4 October 2011 | Lejink
Life of George
Of course you'd have to be a fan to really appreciate Martin Scorcese's extensive re- telling of the life and times of George Harrison but I am and so I presume was everyone at the sold out screening of the movie tonight at the Glasgow Film Theatre. More assembled than directed of course, Scorcese takes us through the highs and occasional lows of the man's life without signposting anything too obviously so that the near four-hour viewing time rarely drags (it was broken by a half-hour intermission at the showing I attended) and I found myself rapt with attention.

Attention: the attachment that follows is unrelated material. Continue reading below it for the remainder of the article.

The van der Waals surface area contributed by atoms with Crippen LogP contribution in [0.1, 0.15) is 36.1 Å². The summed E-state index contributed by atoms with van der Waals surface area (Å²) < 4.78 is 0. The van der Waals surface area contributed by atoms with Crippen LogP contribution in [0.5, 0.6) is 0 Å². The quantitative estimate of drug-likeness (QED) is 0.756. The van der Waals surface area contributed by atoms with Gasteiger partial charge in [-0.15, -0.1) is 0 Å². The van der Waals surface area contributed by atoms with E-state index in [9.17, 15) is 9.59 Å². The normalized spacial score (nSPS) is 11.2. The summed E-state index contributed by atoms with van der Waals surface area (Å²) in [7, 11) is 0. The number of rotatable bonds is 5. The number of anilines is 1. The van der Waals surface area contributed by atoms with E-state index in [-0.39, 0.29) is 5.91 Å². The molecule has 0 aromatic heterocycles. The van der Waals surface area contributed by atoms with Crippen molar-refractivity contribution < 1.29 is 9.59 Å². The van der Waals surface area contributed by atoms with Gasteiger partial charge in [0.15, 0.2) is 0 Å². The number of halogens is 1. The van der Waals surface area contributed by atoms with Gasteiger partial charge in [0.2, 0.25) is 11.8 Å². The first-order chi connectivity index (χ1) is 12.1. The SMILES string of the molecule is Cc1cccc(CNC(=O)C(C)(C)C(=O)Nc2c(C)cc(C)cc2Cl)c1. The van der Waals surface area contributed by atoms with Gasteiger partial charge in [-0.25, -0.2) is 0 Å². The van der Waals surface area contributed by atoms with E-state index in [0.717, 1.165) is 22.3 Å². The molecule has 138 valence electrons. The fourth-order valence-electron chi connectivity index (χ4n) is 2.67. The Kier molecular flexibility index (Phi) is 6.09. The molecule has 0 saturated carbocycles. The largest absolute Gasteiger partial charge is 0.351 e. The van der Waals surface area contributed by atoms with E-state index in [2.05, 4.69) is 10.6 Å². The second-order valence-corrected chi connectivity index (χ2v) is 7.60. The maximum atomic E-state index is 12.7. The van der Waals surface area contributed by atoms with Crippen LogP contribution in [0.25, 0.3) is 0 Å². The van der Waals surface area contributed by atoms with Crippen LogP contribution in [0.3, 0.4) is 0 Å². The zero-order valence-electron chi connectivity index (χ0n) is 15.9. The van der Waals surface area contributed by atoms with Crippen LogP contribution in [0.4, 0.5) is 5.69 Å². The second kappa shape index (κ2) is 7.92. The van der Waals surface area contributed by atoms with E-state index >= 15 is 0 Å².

The film starts with a typically humorous, modest and elusive appearance by George seen between the flowers in his massive garden at Friar's Park, which mansion features so extensively in the footage shown that it should almost get a credit too. From there, Scorcese takes us on a linear journey dwelling on the major events in his life without markedly signposting the passage of time at any point, which I think helped the flow of the film. There was much archive photography and video footage which even a die-hard like me hadn't seen before, and the interviewees are well chosen and well edited, although I was surprised that say, Jeff Lynne or Michael Palin didn't get a look-in, although maybe Marty thought re. the latter that the presence of two other Pythons (Eric Idle and Terry Gilliam) was enough. The best of the interviewees are probably Gillam, Ringo and George's widow while the resemblance to his son Dhani is quite uncanny. The shock appearance of a now incarcerated Phil Spector, looking ridiculous in his "wig of the day" is controversial and prompted gales of laughter amongst the Glasgow crowd but he's actually surprisingly lucid. Yes perhaps Scorcese dwells too much on the Beatles time and omits his output from 1973 to 1988 almost totally - it was a mistake surely to not mark the sequence on Lennon's murder without playing even a snatch of "All Those Years Ago" and likewise to make no reference at all to his comeback hit single "Got My Mind Set On You" and parent album "Cloud Nine". Even so, while some may argue as to whether Harrison's own legacy deserves this Scorcese tribute in the wake of the great director's other recent homages to Dylan and the Stones, the fact that the audience I was among thought enough of what they had watched to spontaneously applaud at the end tells its own story, I think. As we near the tenth anniversary of his untimely death, I certainly enjoyed the movie and left convinced that George was a decent, not perfect man who while he may he have been the third most talented of the four Beatles, was more than worthy of this sincere and entertaining tribute.